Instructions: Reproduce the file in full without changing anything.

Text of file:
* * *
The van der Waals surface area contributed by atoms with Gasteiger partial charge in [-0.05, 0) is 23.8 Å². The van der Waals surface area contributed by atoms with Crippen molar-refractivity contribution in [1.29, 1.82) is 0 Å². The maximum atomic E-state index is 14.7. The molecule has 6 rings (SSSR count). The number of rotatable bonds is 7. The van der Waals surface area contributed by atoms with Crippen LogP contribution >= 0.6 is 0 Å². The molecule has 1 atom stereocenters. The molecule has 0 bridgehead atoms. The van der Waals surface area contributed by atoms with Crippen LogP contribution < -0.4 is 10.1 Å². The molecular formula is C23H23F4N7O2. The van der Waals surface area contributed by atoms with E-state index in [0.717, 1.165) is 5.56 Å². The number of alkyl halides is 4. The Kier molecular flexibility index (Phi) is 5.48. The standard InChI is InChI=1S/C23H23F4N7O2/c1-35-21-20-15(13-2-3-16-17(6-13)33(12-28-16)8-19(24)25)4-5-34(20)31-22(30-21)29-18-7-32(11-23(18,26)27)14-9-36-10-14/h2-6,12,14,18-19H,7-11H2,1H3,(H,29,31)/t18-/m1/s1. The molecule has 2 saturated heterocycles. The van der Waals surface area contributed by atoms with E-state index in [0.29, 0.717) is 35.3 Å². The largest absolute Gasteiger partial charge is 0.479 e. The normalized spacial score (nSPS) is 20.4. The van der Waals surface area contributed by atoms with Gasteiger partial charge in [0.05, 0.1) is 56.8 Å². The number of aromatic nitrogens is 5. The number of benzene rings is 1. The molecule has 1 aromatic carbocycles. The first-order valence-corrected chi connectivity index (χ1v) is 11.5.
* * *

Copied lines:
The van der Waals surface area contributed by atoms with Gasteiger partial charge in [-0.05, 0) is 23.8 Å². The van der Waals surface area contributed by atoms with Crippen molar-refractivity contribution in [1.29, 1.82) is 0 Å². The maximum atomic E-state index is 14.7. The molecule has 6 rings (SSSR count). The number of rotatable bonds is 7. The van der Waals surface area contributed by atoms with Crippen LogP contribution >= 0.6 is 0 Å². The molecule has 1 atom stereocenters. The molecule has 0 bridgehead atoms. The van der Waals surface area contributed by atoms with Crippen LogP contribution < -0.4 is 10.1 Å². The molecular formula is C23H23F4N7O2. The van der Waals surface area contributed by atoms with E-state index in [0.717, 1.165) is 5.56 Å². The number of alkyl halides is 4. The Kier molecular flexibility index (Phi) is 5.48. The standard InChI is InChI=1S/C23H23F4N7O2/c1-35-21-20-15(13-2-3-16-17(6-13)33(12-28-16)8-19(24)25)4-5-34(20)31-22(30-21)29-18-7-32(11-23(18,26)27)14-9-36-10-14/h2-6,12,14,18-19H,7-11H2,1H3,(H,29,31)/t18-/m1/s1. The molecule has 2 saturated heterocycles. The van der Waals surface area contributed by atoms with E-state index in [0.29, 0.717) is 35.3 Å². The largest absolute Gasteiger partial charge is 0.479 e. The normalized spacial score (nSPS) is 20.4. The van der Waals surface area contributed by atoms with Gasteiger partial charge in [0.05, 0.1) is 56.8 Å². The number of aromatic nitrogens is 5. The number of benzene rings is 1. The molecule has 1 aromatic carbocycles. The first-order valence-corrected chi connectivity index (χ1v) is 11.5.